heard it, if there was anything to it.
Bobby
I like to use the oldham type couplers whenever possible, with a delrin
disc, its very doubtful they would shear even if the pump has completely
locked up.

Dunno if they are in common use for pump shaft coupling, but here is a link:

< http://servovision.com/MM/N147/HUCO/hoco.html >
--
SVL
john
2004-12-27 04:46:54 UTC
Post by Jake
Post by BGBevill
The rubber insert in the coupling is a Lovejoy 1L790. The one this morning was
sheared off just like I would expect should the pump lock up for some reason.
The Lovejoys are very similar to the Falks in design, at least in the flex
EPDM rubber insert series.
What do you mean "sheared off"... like sheared in the middle or one set of
the teeth on the insert?
Post by BGBevill
Something else that got my attention is that
there are 3 identical pumps and motors. If air is breaking one, my question
would be why are the other two doing just fine in the same system? Oh well,
the air story just ran up a red flag and I figured someone here might have
heard it, if there was anything to it.
Bobby
I've never heard of that, and I do commercial motors a lot. The coupling is
not for shear protection, it's there to compensate for minor misalignment
problems, and equipment vibration. If the pump itself was locking up, I'd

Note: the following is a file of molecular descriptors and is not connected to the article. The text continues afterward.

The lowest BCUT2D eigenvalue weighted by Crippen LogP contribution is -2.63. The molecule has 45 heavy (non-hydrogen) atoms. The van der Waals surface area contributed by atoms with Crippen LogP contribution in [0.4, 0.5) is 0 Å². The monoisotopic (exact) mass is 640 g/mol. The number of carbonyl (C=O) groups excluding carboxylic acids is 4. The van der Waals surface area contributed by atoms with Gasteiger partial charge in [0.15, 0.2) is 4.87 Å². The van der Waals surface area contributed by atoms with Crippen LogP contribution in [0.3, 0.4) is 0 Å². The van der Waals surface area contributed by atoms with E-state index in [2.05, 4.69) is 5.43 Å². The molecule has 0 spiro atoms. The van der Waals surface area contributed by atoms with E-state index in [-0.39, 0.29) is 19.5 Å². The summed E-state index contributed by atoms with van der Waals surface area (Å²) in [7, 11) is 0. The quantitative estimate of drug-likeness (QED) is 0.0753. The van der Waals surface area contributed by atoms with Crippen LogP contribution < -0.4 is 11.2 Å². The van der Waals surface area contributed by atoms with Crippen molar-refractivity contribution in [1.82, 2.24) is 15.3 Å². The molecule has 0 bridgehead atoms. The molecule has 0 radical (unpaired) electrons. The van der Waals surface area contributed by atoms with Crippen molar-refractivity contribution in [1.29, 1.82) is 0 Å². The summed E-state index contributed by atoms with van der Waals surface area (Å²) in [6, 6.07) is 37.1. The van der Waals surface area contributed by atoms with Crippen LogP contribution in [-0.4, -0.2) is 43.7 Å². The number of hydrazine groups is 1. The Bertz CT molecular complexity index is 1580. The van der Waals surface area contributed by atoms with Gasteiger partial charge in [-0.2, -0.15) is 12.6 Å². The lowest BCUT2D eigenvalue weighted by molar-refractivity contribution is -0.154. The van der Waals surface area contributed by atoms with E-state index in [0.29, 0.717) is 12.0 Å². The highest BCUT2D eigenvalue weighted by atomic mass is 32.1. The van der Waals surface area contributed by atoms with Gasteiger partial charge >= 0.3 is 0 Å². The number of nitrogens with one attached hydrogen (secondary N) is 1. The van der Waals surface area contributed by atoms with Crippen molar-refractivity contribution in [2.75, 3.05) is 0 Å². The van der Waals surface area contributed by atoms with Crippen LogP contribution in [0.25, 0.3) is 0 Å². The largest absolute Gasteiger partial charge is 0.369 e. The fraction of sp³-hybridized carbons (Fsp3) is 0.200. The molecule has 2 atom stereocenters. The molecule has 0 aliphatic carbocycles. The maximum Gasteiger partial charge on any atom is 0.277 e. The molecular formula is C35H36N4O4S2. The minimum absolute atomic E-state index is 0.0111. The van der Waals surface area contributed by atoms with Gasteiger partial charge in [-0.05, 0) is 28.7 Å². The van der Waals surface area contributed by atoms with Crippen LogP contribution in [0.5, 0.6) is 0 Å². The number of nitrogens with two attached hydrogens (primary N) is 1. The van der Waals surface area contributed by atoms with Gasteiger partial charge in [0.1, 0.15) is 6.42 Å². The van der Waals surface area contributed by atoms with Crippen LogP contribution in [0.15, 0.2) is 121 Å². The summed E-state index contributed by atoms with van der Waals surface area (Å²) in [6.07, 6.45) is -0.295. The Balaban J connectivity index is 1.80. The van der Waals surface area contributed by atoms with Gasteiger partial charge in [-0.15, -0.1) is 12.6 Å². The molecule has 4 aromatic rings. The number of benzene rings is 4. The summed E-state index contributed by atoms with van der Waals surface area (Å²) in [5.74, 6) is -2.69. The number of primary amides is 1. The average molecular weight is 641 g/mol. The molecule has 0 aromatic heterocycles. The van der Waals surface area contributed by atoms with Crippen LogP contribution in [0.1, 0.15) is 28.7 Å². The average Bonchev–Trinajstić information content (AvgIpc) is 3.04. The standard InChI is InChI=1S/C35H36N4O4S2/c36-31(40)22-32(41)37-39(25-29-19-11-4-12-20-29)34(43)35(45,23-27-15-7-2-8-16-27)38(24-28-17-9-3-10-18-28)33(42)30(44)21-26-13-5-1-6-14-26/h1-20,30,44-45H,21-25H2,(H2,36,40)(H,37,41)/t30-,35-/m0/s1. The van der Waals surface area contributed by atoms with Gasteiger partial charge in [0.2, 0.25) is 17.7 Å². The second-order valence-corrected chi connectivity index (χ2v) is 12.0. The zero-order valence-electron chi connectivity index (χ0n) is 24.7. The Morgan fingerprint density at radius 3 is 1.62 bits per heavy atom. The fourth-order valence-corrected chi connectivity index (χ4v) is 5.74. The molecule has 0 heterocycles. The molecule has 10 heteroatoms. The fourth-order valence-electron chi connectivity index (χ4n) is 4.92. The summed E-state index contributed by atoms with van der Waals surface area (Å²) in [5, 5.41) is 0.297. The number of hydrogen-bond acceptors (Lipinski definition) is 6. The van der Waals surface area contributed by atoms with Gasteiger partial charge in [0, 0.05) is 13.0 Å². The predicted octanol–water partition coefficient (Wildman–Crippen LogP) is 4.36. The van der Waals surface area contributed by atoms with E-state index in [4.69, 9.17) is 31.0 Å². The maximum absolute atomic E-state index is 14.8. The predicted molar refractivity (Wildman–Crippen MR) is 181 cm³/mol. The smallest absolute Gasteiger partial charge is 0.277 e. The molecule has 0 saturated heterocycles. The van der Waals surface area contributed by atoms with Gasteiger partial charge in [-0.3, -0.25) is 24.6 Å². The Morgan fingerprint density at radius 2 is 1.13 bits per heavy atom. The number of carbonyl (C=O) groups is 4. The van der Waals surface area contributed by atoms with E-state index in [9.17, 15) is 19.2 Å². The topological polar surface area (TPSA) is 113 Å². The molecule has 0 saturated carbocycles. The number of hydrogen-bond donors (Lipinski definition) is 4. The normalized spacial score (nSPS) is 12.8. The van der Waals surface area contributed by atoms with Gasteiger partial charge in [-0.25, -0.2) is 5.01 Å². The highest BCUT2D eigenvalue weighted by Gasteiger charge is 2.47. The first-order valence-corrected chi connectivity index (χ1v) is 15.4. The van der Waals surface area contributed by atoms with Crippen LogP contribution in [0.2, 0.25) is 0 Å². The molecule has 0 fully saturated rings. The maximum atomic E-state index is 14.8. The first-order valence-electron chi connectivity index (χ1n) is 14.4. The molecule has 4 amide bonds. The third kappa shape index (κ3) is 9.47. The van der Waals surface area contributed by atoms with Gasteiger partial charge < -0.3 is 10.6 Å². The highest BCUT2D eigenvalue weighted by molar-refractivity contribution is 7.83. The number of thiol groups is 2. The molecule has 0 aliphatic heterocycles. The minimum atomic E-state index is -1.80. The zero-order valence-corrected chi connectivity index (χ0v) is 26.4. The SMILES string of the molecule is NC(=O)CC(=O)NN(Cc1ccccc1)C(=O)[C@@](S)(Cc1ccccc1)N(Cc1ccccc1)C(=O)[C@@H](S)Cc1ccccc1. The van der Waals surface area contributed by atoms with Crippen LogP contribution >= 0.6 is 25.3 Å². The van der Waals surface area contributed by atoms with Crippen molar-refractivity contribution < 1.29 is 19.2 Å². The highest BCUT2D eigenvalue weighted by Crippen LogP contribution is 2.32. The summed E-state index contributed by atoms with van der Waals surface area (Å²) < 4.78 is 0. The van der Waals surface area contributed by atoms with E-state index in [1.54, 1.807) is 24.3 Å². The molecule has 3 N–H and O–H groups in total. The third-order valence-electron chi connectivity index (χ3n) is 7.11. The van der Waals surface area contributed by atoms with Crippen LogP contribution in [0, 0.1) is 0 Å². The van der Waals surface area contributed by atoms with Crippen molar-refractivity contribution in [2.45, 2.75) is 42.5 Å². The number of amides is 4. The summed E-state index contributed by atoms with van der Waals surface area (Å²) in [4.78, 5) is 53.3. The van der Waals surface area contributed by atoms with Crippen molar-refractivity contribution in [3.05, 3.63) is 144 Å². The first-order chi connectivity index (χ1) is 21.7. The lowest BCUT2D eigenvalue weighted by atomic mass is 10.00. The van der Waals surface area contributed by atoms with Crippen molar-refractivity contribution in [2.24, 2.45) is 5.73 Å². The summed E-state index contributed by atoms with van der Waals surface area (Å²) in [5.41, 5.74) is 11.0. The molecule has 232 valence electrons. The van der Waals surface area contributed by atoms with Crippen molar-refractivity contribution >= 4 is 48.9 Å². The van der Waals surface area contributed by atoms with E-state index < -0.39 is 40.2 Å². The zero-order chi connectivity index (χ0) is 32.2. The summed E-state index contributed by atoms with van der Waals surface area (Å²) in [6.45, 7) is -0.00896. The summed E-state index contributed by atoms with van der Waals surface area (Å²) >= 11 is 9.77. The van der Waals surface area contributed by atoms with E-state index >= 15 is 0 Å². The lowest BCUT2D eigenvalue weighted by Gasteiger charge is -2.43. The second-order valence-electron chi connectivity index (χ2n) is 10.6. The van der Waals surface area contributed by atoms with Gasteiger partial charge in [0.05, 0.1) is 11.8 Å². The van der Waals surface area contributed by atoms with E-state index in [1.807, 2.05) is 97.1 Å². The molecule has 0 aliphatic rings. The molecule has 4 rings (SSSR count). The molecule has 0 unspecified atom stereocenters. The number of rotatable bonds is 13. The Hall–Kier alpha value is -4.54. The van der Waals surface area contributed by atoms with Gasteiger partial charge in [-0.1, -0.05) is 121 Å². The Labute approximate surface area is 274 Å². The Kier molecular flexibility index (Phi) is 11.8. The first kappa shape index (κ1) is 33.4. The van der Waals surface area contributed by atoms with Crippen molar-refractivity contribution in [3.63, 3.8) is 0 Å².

guess you'd get a motor overload trip long before you sheared a coupling.
The coupling insert you mentioned is pretty small... 120 inch-pounds
rated... what size motor and what kind of pump is it mated to?
The air story is BS... something else is wrong, IMO...
Jake
If it sheared off the coupling halfs are moving apart because the set
screw is not properly set. IF the setscrew is backing out there is
probaly also a mis alignment of the two shafts. Make sure that there
is only one setscrew in each hole when you tighten them, you can put a
locking set screw on top of the first one but that confuses the average
mechanic. Its common in heavy machinery.

JOhn
Oscar_Lives
2004-12-27 04:52:22 UTC
Post by Jake
Post by p***@see_my_sig_for_address.com
Also, if there are any shock absorbers / springs / etc on the
motor or the pump mounts themselves, they need to be right.
Yep... I forgot about that. We had a troubleshoot one time where some
plant maintenance people set a replacement motor in (probably 50 horse or
so) and that thing was chewing up coupling inserts every two or three
days. They just kept changing them and telling the people there "We must
got a bad batch of inserts".
When I got to checking, though, I found OEM shims laying on the ground
nearby. I asked, "Where'd these come from?". When they changed the motor,
they never put the shims back under the feet. Measuring the alignment with
a laser showed about a 1/32 inch side/side misalignment and nearly double
that up/down. Oh, they didn't put the coupling cover back on, either.
Sometimes you've just gotta know what to look for (-;... like parts on the
floor instead of on the machine!
Jake
I hate to say it, but our union millwrights all get motor/coupler alignment
training on the latest equipment and with the old-fashioned dial-indicator
and calculator methods.

Better call a union millwright for this one.
TURTLE
2004-12-27 06:30:34 UTC
Post by BGBevill
Post by TURTLE
3) The Back end of the motor is not perfectly alined to the pump shaft but
ever so slite but you can still dial in the alinement but it will be just a hair